by Mike Baron
Conan is hot, thanks to Dark Horse. They took the moribund property and revitalized it with fresh art and stories that went back to the original Howard. What makes a property hot? Three things: quality, crossover appeal, and word of mouth. A company can insure the first two, but the third, arguably the most important, is a function of timing and luck. But I'm redundant. When Roy Thomas convinced Marvel to option the Howard properties, he had a vision in mind - to adapt the classic Conan stories as they'd appeared in Weird Tales and other pulps. I don't think Roy knew that Barry Smith was going to explode over the stretch of four comics into his unique and dynamic style.
"Actually, Stan and I both decided it would be a good idea to license a sword-and-sorcery hero for Conan (why he didn't just have one of us make one up, I'm not sure - probably 'cause readers were requesting REH). But, after a 2-3-page memo I wrote (at Stan's request) convinced publisher Martin Goodman to let me go after a sword-and-sorcery character, it was Lin Carter's Thongor that Stan wanted me to go after first, because he liked that name better than Conan or Kull. I had read a Thongor book first myself (one with a Frazetta cover, which I later owned for a while), so that was fine... but though Lin liked the idea, his agent Henry Morrison dragged his feet... and one night, when I bought the latest Conan paperback, Conan of Cimmeria, I saw in de Camp's intro the address of Glenn Lord, ID'd as the literary agent for the Howard estate."
"I wrote him, convinced him that it was worth accepting the pittance Marvel offered because it might add to Conan's audience, and that was that. Oh, and I had to write the first issue or so myself because, though Goodman had authorized me to offer $150 per issue, I was so ashamed of the fee that I'd upped it to $200... so I figured if Goodman made a point about it, I'd take $50 off my rate (which at that would've been 2-3 pages' worth of writing, at least). Thus did I back into doing all those hundreds of Conan stories, the movie, the comic strip, etc.,etc. Weird how things work out. And here I hadn't even read the first few Conan books I bought (for the Frazetta covers) after I read a few pages of the first one and was disappointed because, with a mention of Atlantis, I was looking for something more like John Carter of Mars."
The Marvel Conan arrived with the first wave of young talent who would change comics forever. Jim Starlin, Val Mayerik, Berni Wrightson, P. Craig Russell. But no one was doing work like Barry Smith. I visited Smith at his Brooklyn apartment in 1973. Barry was perfectly cordial if a little exhausted, having been up all night working on a page. To gaze upon his pencils was to gaze upon an astonishing masterpiece. That page sucked me in in a way that a fully inked and colored page couldn't. It was like one of those visual puzzles where you attempt to unfocus and see a hidden image. Only the trick was this - I could see pencil lines but when I gazed at the whole I was sucked into a three dimensional world.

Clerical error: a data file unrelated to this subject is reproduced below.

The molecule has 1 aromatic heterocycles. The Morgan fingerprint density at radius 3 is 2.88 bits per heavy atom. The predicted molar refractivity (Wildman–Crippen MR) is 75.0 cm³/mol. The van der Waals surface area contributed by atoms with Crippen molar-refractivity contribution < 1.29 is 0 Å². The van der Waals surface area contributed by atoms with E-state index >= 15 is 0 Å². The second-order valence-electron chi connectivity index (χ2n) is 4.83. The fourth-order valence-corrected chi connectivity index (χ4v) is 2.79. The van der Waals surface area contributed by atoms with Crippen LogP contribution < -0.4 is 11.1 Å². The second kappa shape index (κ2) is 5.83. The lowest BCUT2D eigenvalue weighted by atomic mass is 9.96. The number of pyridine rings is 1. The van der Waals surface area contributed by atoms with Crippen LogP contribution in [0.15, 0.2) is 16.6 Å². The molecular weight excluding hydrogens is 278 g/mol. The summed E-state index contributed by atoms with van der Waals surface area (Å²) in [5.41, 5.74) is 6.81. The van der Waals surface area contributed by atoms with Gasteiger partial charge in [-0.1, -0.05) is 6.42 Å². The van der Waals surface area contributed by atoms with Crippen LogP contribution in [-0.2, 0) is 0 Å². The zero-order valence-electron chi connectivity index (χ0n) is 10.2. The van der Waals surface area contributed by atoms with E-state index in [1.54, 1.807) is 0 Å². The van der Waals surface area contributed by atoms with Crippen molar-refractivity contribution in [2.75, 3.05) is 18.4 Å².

Conan number one goes for fifteen hundred bucks in top graded condition (actual sales can be researched here on Nosto of course). It's safe to say the comic's success led to the movies, and to an explosion in marketing that continues to this day. One of the more abstruse marketing efforts can be found at Albion Swords, manufacturer of good-old fashioned swords. Go here to see the Conan swords. McFarlane Toys has launched a new Conan line. Like everything McFarlane does it is instantly collectible.
My own modest contribution to the lexicon can be found in Marvel black and white Conan the Savage #8, "Ivory", illustrated by Val Mayerik. Go to Val's site. Look at the Western paintings. Like Frederick Remington, Val knows horses.
Dark Horse will not repeat Marvel's mistake, continuing to publish Conan without direction or feeling for the source material. Like Star Wars or Batman, Conan has become a quality brand and long-lasting franchise. On a trip to Madison recently I visited Joe Comstock, who sculpts for his own amusement. Joe was the artist on Image's Badger #3. Here is Joe's version of Barry Smith's Conan:
© Marvel Comics
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